Histology and Immunohistochemistry.
At the designated time points small intestinal submucosa disks were harvested and fixed in 10% neutral buffered formalin for 24 hours. To preserve cell integrity and architecture during histological sectioning, the cell-small intestinal submucosa constructs were embedded in 4% agar and then processed for routine histology. Sections were routinely stained with hematoxylin and eosin, and Masson trichrome. To assist in identification of smooth muscle cells and urothelial cells in the coculture groups, immunohistochemical staining was performed with monoclonal antibodies toα-smooth muscle actin (1:1,000) and cytokeratin AE1/AE3 (1:100) which are specific for smooth muscle cells and urothelial cells, respectively. Cells were individually stained with α-smooth muscle actin and double stained with both antibodies using a double stain kit. Variables evaluated at each time point in each group were cell morphology, cell proliferation and layering, cell sorting, presence or absence of pseudostratified urothelium and matrix penetrance of the small intestinal submucosa membrane with smooth muscle cells.
Loading the Tissue Culture Frames with Small Intestinal Submucosa Membrane.
The intact small intestinal submucosa membrane was prepared in a standard method. Briefly, mesenteric tissue was removed from porcine jejunum. The mucosa and lamina propria of the luminal side and the serosa and external muscle layers of the abluminal side were removed mechanically. The resultant submucosa (approx. 0.2 cm thick) was rinsed extensively in water and disinfected with 0.1% peracetic acid solution and 20% ethanol for two hours.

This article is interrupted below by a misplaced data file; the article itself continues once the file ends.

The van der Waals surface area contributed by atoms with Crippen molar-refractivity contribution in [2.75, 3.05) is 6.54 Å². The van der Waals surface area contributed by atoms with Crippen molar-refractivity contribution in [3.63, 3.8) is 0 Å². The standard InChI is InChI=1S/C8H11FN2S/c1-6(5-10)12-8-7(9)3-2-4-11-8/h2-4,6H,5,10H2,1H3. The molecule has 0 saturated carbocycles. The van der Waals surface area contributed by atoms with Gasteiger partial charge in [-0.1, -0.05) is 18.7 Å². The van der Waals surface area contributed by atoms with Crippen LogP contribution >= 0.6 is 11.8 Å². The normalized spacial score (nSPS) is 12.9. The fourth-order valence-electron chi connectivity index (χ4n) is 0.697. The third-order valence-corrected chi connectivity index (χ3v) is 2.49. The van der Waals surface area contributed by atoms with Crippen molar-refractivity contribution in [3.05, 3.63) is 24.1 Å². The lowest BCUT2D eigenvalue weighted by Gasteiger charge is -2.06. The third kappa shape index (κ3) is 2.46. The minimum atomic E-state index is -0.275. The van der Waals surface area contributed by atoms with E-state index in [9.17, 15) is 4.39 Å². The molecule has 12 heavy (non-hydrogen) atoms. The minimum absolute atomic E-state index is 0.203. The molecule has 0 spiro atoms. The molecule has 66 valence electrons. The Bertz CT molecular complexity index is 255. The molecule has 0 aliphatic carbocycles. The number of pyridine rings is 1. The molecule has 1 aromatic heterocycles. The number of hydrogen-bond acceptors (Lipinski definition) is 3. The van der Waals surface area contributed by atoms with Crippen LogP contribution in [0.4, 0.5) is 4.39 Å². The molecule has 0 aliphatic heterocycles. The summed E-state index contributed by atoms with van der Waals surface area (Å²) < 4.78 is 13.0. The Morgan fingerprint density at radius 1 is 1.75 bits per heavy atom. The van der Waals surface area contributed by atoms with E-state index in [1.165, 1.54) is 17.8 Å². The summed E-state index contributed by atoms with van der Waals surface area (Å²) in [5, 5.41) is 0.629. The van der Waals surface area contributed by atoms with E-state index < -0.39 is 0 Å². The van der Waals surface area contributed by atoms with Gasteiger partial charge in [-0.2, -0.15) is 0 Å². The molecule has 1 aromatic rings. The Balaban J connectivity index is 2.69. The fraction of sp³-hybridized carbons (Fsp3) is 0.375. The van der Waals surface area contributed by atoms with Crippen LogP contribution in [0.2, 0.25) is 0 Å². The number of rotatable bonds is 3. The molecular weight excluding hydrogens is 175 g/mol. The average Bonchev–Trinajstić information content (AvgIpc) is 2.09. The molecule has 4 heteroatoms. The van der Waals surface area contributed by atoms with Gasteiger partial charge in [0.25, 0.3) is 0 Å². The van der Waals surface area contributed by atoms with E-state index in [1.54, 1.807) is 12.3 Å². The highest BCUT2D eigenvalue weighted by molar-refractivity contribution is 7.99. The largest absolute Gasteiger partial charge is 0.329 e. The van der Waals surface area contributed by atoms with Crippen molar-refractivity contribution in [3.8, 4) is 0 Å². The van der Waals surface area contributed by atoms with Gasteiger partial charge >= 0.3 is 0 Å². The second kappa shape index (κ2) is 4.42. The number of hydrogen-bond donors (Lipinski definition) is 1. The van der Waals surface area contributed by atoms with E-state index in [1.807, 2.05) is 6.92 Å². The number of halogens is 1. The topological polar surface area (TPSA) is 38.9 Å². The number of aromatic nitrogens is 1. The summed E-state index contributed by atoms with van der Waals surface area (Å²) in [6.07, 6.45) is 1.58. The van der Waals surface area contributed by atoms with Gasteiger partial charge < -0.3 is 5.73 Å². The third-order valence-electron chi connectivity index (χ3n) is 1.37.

Two types of tissue culture frames were used for preparing small intestinal submucosa membrane as a scaffold: a rabbet-joint frame (FIGS. 5-10) and a pin frame (
1. Rabbet-Joint Tissue Culture Frame
This tissue culture frame is composed of high strength clear polymethacrylate (ACRYLITEŽ, Idea Scientific Company, Minneapolis, Minn.), comprising two separate frame pieces. The larger of the two frames, or outer frame, has an inner rabbet-edge in which the smaller frame, or inner frame, snugly fits for securing of the SIS material. The dimensions of the outer frame are 11 cm×7.5 cm at its outside border with the inside border being 8.5 cm×5.5 cm. The inner rabbet-edge extends an additional 2 mm for placement of the smaller frame. The smaller frame, which does not have the aforementioned rabbet-edge, has an outer dimension of 8.5 cm×5.5 cm and inner dimension of 6 cm×4.5 cm. The tissue culture frame was created by suspending small intestinal submucosa, with the luminal side up, over a rabbet-joint frame with a 5 mm tall border on top and 5 mm tall on the bottom.
2. Pinned Tissue Culture Frame
The Pinned tissue culture frame (PTCF) is composed of two sheets of autoclavable polypropylene (Nalge Nunc International, Rochester, N.Y.) that are 7 cm×5 cm with a central opening of 5 cm×4 cm (see
Both of the tissue culture frames described herein above create a double-chamber with the small intestinal submucosa acting as the separating membrane. The up-well holds approximately 15 ml of media and the bottom-well holds about 20 ml. Both of the tissue culture frames were designed to provide even mechanical strains on the small intestinal submucosa membrane so that the cells are able to attach and grow on the small intestinal submucosa suspended therein.
Growth of BSMC and UC on Small Intestinal Submucosa Membranes.